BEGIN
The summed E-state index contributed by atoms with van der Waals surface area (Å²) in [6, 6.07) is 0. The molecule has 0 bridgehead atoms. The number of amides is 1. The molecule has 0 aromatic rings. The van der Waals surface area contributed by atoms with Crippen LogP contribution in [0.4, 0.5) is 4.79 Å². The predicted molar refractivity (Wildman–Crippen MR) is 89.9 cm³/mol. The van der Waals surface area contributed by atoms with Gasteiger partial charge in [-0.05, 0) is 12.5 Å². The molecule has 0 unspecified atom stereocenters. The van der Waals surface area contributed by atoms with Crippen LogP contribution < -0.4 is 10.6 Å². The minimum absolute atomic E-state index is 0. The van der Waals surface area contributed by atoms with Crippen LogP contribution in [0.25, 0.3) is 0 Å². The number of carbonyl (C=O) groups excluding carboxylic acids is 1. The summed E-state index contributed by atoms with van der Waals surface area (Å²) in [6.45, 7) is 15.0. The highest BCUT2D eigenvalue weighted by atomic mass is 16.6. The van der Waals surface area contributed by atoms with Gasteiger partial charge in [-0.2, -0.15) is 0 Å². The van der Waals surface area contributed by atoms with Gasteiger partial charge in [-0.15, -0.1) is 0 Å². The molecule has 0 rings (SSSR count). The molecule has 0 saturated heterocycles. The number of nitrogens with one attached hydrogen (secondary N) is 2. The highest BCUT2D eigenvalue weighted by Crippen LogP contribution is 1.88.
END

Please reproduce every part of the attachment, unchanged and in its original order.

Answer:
The summed E-state index contributed by atoms with van der Waals surface area (Å²) in [6, 6.07) is 0. The molecule has 0 bridgehead atoms. The number of amides is 1. The molecule has 0 aromatic rings. The van der Waals surface area contributed by atoms with Crippen LogP contribution in [0.4, 0.5) is 4.79 Å². The predicted molar refractivity (Wildman–Crippen MR) is 89.9 cm³/mol. The van der Waals surface area contributed by atoms with Gasteiger partial charge in [-0.05, 0) is 12.5 Å². The molecule has 0 unspecified atom stereocenters. The van der Waals surface area contributed by atoms with Crippen LogP contribution < -0.4 is 10.6 Å². The minimum absolute atomic E-state index is 0. The van der Waals surface area contributed by atoms with Crippen LogP contribution in [0.25, 0.3) is 0 Å². The number of carbonyl (C=O) groups excluding carboxylic acids is 1. The summed E-state index contributed by atoms with van der Waals surface area (Å²) in [6.45, 7) is 15.0. The highest BCUT2D eigenvalue weighted by atomic mass is 16.6. The van der Waals surface area contributed by atoms with Gasteiger partial charge in [-0.2, -0.15) is 0 Å². The van der Waals surface area contributed by atoms with Gasteiger partial charge in [-0.15, -0.1) is 0 Å². The molecule has 0 rings (SSSR count). The molecule has 0 saturated heterocycles. The number of nitrogens with one attached hydrogen (secondary N) is 2. The highest BCUT2D eigenvalue weighted by Crippen LogP contribution is 1.88.